A New Year, A New You?

“So, any new year’s resolutions?” The cashier at the grocery store asked me today. I laughed, “No one ever keeps those anyway.”

If you happen to be someone who has made, and kept, a new year’s resolution, then I want to hear from you! You might just be the first – at the very least, you’ll be the first person I know who’s done it.

The problem with resolutions is that most of us are thinking too big.

That’s right, too big.

And while it’s good to dream big, the practical reality is that big changes don’t often take root in our lives the way we might like them to. Or the way that we hope they will.

So, I’m not against resolutions. Not at all. But, if you’re making one, I encourage you to think small. Here’s why…

It may be a new year, but you are still you. You have the same job, the same schedule, and the same habits you had last year.

So, for example, if you want to get in shape this year, rather than planning to hit the gym every morning at 5:30 and completely overhaul your diet, try keeping it real. Start with a couple of small changes that you can manage and feel good about. (For example, you might stop drinking soda and start walking thirty minutes a day, three times a week.) Create a foundation of new, healthy habits, and then build on that success.

It takes time for new habits to take root, and it’s also important to celebrate small victories along the way. Utilizing a reward system when you reach important milestones can help you stay motivated.

On Courage

Most of our obstacles would melt away if, instead of cowering before them, we should make up our minds to walk boldly through them.
— Orison Swett Marden.

Have you heard the story of the baby elephant tied to the stake? When it’s small, it cannot break free, and when it is fully grown, it still thinks it is imprisoned. But in fact, it could pull up the stake and free itself at any time.

Many of us are like that elephant.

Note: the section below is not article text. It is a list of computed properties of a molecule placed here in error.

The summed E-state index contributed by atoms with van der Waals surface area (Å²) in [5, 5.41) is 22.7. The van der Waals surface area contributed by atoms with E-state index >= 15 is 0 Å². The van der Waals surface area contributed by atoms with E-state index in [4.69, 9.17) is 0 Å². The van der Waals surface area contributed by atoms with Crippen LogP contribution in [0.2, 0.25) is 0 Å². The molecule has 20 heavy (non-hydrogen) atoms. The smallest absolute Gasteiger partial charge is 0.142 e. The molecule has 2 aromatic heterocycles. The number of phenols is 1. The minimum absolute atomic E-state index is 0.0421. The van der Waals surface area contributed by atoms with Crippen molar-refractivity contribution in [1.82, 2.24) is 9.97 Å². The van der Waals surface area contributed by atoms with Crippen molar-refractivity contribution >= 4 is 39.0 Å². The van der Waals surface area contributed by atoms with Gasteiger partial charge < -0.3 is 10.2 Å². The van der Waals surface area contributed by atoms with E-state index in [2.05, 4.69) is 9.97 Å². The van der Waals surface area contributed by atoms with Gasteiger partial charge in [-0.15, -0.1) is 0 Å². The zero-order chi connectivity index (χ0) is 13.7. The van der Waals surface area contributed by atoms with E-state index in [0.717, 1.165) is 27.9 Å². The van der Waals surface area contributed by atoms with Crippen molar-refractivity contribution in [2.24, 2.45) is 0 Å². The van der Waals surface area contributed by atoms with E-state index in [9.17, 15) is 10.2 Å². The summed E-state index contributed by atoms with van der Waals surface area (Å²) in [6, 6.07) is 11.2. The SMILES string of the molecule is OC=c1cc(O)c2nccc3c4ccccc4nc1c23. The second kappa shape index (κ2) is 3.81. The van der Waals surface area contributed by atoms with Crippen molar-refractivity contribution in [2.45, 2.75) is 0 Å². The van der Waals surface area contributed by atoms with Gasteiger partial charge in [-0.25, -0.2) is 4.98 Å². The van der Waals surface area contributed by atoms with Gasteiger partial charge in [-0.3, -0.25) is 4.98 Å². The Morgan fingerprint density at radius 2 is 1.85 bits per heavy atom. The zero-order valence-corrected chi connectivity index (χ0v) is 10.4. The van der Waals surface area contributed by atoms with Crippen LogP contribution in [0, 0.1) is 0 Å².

At one point we felt small, powerless, and trapped. And it was perhaps true at the time. But things change.

And we change.

But if we fail to see that, we remain small and powerless in our own minds. And the obstacles before us seem insurmountable when in fact that is not the case. Unfortunately, we will never learn that if we don’t move beyond our comfort zone.

The world is truly wide, and we can choose to leave the safety of the familiar to grow into our own future.

The Blame Game

Sometimes (ok, make that nearly all the time) it’s just easier to blame other people for things that happen to us than to take responsibility for our own role in creating a given situation.

Even if we feel that we aren’t responsible, say, for example, if something happened in childhood, as we reach adulthood, we become responsible for cleaning up the mess, even if we didn’t make it.

The unfortunate truth is that, while blaming other people feels good (and yes, I know it does), it does little to resolve the situation.

When we step out of blame, we step into our own personal power. We claim, or reclaim, our own ability to create the future we want to live in.

But how do we get there? What propels us out of The Blame Game?

For me, it is the desire for change (and the acknowledgment that doing the same old thing doesn’t get me anywhere I really want to go). The familiar can be comfortable for a time, but eventually it becomes unbearable, stifling.

Even still, The Blame Game has its allure. Things happen – difficult, upsetting things – and I look for someone else to hold responsible. Someone else’s behavior or actions to dissect or critique.